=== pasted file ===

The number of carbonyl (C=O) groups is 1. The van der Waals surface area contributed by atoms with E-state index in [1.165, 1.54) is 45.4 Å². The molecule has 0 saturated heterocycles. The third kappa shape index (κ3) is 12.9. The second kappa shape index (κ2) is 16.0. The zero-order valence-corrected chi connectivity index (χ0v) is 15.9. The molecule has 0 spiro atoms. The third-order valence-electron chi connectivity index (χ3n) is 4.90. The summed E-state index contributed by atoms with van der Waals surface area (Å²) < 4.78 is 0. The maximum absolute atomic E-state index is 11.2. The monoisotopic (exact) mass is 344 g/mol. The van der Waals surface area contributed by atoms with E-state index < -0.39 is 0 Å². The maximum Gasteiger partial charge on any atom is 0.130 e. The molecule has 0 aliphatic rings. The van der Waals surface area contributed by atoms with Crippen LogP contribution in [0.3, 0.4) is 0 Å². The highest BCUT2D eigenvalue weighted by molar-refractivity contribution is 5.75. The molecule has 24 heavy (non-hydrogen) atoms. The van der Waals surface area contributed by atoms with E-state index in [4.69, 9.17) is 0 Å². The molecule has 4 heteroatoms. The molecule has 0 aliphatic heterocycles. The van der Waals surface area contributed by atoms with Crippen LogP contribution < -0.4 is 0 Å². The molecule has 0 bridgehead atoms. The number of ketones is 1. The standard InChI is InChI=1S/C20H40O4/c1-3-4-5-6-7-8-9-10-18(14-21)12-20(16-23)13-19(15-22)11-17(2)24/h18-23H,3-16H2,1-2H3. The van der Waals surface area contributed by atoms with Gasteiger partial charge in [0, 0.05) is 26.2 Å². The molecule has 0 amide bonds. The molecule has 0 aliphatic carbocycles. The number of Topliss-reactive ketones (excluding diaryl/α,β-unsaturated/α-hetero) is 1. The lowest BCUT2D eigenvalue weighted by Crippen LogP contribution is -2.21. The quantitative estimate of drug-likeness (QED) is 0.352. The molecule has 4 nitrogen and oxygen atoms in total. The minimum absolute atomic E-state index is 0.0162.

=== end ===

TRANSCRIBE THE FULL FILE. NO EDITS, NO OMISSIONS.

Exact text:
The number of carbonyl (C=O) groups is 1. The van der Waals surface area contributed by atoms with E-state index in [1.165, 1.54) is 45.4 Å². The molecule has 0 saturated heterocycles. The third kappa shape index (κ3) is 12.9. The second kappa shape index (κ2) is 16.0. The zero-order valence-corrected chi connectivity index (χ0v) is 15.9. The molecule has 0 spiro atoms. The third-order valence-electron chi connectivity index (χ3n) is 4.90. The summed E-state index contributed by atoms with van der Waals surface area (Å²) < 4.78 is 0. The maximum absolute atomic E-state index is 11.2. The monoisotopic (exact) mass is 344 g/mol. The van der Waals surface area contributed by atoms with E-state index < -0.39 is 0 Å². The maximum Gasteiger partial charge on any atom is 0.130 e. The molecule has 0 aliphatic rings. The van der Waals surface area contributed by atoms with Crippen LogP contribution in [0.3, 0.4) is 0 Å². The highest BCUT2D eigenvalue weighted by molar-refractivity contribution is 5.75. The molecule has 24 heavy (non-hydrogen) atoms. The van der Waals surface area contributed by atoms with E-state index in [4.69, 9.17) is 0 Å². The molecule has 4 heteroatoms. The molecule has 0 aliphatic heterocycles. The van der Waals surface area contributed by atoms with Crippen LogP contribution < -0.4 is 0 Å². The molecule has 0 bridgehead atoms. The number of ketones is 1. The standard InChI is InChI=1S/C20H40O4/c1-3-4-5-6-7-8-9-10-18(14-21)12-20(16-23)13-19(15-22)11-17(2)24/h18-23H,3-16H2,1-2H3. The van der Waals surface area contributed by atoms with Gasteiger partial charge in [0, 0.05) is 26.2 Å². The molecule has 0 amide bonds. The molecule has 0 aliphatic carbocycles. The number of Topliss-reactive ketones (excluding diaryl/α,β-unsaturated/α-hetero) is 1. The lowest BCUT2D eigenvalue weighted by Crippen LogP contribution is -2.21. The quantitative estimate of drug-likeness (QED) is 0.352. The molecule has 4 nitrogen and oxygen atoms in total. The minimum absolute atomic E-state index is 0.0162.